DUNEDIN — Donnie Duncan's German shepherd sniffed the dirt at Caladesi RV Park on Sunday afternoon, while Hurricane Irma's impact was still only a drizzle.
"She knows it's coming," Duncan said.
Duncan, 64, and 4-year-old Deja' had driven to the pet-friendly Dunedin Middle School early that morning to check into the shelter, but Duncan said officials told him the school's animal section was full.
He could stay, but Deja' would have to be transported to Animal Services. Or they could find another pet-friendly shelter together.
About a half-tank of gas left in his truck, Duncan said he drove to Palm Harbor University High School, but they were taking only service animals at that time.
When he got to Clearwater Fundamental Middle and realized pet owners had to keep their animals housed separately from where they'd sleep, Duncan threw his hands in the air and drove home.
"I know it may sound crazy to other people, but she is all I got, man," Duncan said. "I've never left her more than two weeks in her life. I wasn't going to do that now in a hurricane."
Pinellas County Schools spokeswoman Melanie Marquez Parra said facilities officials never turned evacuees away Sunday without giving them options: Duncan, for example, was told he could have stayed at Dunedin Middle immediately if he sent his dog with Animal Services.
Because it was before the "window of imminent danger" on Sunday, Duncan also could have driven to another pet-friendly shelter with space.
But about 1 p.m., Emergency Operations officials went into critical mode, and all shelter locations began accepting any evacuee with or without pets and regardless of the location's capacity.
By that time, Duncan was already making plans to ride out Irma's impact with Deja' in his neighbor's trailer, which was farther away from a creek than his pop-out.
Florida is the only place that has ever made Duncan leave his native Texas. He moved here 10 years ago, keeping a long-distance relationship with his partner of 28 years, Linda McNair, "the one I should have married."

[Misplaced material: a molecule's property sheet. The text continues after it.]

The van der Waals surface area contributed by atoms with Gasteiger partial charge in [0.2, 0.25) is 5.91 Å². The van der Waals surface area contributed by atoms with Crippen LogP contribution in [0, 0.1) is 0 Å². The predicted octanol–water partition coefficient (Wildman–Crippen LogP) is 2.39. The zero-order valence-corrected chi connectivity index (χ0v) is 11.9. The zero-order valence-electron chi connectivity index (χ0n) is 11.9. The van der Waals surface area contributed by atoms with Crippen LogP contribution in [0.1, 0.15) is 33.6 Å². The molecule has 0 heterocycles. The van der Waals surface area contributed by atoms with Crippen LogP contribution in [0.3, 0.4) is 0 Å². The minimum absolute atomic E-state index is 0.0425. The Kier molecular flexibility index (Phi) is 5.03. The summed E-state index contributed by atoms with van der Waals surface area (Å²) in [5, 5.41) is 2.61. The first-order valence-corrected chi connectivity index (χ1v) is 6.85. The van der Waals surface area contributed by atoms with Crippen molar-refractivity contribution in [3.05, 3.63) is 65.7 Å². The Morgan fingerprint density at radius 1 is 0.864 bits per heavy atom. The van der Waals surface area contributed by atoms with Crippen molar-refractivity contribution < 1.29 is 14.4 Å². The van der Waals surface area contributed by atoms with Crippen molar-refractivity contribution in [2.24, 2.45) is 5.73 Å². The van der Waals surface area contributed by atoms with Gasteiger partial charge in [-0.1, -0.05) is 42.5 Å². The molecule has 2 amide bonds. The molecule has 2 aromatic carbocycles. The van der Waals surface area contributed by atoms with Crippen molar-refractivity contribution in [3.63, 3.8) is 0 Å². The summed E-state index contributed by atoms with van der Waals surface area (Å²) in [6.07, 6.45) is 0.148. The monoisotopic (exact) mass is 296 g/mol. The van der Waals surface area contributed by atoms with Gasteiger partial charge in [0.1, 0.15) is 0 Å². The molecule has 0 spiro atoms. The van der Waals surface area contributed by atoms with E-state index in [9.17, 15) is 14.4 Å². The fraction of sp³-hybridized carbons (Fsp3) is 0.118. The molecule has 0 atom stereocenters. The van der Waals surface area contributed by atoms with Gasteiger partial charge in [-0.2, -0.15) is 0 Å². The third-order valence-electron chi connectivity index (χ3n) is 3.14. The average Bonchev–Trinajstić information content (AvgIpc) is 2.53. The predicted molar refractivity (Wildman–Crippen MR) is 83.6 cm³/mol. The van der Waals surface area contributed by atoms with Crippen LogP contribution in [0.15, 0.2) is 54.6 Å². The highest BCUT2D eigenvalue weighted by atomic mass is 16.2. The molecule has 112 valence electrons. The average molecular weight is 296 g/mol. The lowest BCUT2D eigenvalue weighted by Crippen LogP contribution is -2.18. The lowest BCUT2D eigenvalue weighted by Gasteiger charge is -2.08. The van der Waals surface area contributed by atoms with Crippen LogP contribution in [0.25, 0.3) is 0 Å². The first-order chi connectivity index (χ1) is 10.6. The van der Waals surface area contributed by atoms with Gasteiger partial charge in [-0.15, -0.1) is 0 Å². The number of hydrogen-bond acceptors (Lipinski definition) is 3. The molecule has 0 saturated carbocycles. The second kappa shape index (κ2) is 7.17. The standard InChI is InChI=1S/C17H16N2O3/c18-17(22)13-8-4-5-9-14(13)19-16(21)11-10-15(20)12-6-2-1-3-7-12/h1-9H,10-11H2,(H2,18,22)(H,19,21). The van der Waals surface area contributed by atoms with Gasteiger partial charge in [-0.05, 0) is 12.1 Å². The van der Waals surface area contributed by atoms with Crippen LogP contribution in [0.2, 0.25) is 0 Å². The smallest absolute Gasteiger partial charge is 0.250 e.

After McNair died of a heart attack in 2015, it's been just him and Deja'.
"This is Donnie and Deja' and it's a beautiful day in paradise," Duncan's voicemail states cheerfully. "Leave us a message. We'll call you back, and we'll see ya when we see ya."
He wasn't afraid of Irma. A truck driver and construction worker, he said he's endured three waist-high floods of his RV park during his eight years there.
But by Sunday afternoon, after hearing every shelter was taking all evacuees with or without pets, Duncan reconsidered.
He drove to Dunedin Elementary School about 3 p.m., by this time housing about 1,000 people.
It had started accepting pets only a few hours earlier, and he decided fewer animals would be less stressful for Deja' than the middle school next door, which had been taking in pets for three days.
By 4 p.m. Sunday, 20,500 people had evacuated to 17 Pinellas County emergency shelters.
But while Duncan struggled to find a parking space at the packed school and find the entrance point, he called his neighbors at the RV park.
They told him Irma had been downgraded to a Category 2.
"Oh, we can handle that," Duncan said.
So again, Duncan and Deja' loaded in the truck, headed for home.
"God is good, God is great, I'm great," he said. "We're going to get through this."
Contact Tracey McManus at email@example.com or (727) 445-4151. Follow @TroMcManus.